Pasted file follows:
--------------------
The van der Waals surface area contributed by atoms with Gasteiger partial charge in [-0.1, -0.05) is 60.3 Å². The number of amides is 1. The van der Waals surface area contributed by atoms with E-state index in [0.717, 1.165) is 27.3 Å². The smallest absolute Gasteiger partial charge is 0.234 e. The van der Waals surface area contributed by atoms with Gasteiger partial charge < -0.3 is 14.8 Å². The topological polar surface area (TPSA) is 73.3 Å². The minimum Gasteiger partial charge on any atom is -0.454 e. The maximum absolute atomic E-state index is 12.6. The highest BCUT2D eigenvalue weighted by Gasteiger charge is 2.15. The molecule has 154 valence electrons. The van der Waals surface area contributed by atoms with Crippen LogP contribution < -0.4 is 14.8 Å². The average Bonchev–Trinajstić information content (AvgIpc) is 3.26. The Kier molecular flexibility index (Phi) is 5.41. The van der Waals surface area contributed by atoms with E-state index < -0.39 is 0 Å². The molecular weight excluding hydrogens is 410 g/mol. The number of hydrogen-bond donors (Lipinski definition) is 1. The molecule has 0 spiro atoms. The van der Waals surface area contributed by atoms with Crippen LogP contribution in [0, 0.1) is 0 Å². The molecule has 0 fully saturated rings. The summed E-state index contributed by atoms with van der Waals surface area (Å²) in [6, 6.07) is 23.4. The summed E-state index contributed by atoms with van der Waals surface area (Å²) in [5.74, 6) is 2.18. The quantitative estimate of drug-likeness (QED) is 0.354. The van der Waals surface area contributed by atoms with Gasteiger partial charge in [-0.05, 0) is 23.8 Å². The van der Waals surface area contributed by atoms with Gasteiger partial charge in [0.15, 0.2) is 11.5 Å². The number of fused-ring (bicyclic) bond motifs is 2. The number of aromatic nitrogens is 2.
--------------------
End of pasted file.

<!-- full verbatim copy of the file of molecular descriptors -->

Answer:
The van der Waals surface area contributed by atoms with Gasteiger partial charge in [-0.1, -0.05) is 60.3 Å². The number of amides is 1. The van der Waals surface area contributed by atoms with E-state index in [0.717, 1.165) is 27.3 Å². The smallest absolute Gasteiger partial charge is 0.234 e. The van der Waals surface area contributed by atoms with Gasteiger partial charge < -0.3 is 14.8 Å². The topological polar surface area (TPSA) is 73.3 Å². The minimum Gasteiger partial charge on any atom is -0.454 e. The maximum absolute atomic E-state index is 12.6. The highest BCUT2D eigenvalue weighted by Gasteiger charge is 2.15. The molecule has 154 valence electrons. The van der Waals surface area contributed by atoms with Crippen LogP contribution < -0.4 is 14.8 Å². The average Bonchev–Trinajstić information content (AvgIpc) is 3.26. The Kier molecular flexibility index (Phi) is 5.41. The van der Waals surface area contributed by atoms with E-state index < -0.39 is 0 Å². The molecular weight excluding hydrogens is 410 g/mol. The number of hydrogen-bond donors (Lipinski definition) is 1. The molecule has 0 spiro atoms. The van der Waals surface area contributed by atoms with Crippen LogP contribution in [0, 0.1) is 0 Å². The molecule has 0 fully saturated rings. The summed E-state index contributed by atoms with van der Waals surface area (Å²) in [6, 6.07) is 23.4. The summed E-state index contributed by atoms with van der Waals surface area (Å²) in [5.74, 6) is 2.18. The quantitative estimate of drug-likeness (QED) is 0.354. The van der Waals surface area contributed by atoms with Gasteiger partial charge in [-0.05, 0) is 23.8 Å². The van der Waals surface area contributed by atoms with Gasteiger partial charge in [0.15, 0.2) is 11.5 Å². The number of fused-ring (bicyclic) bond motifs is 2. The number of aromatic nitrogens is 2.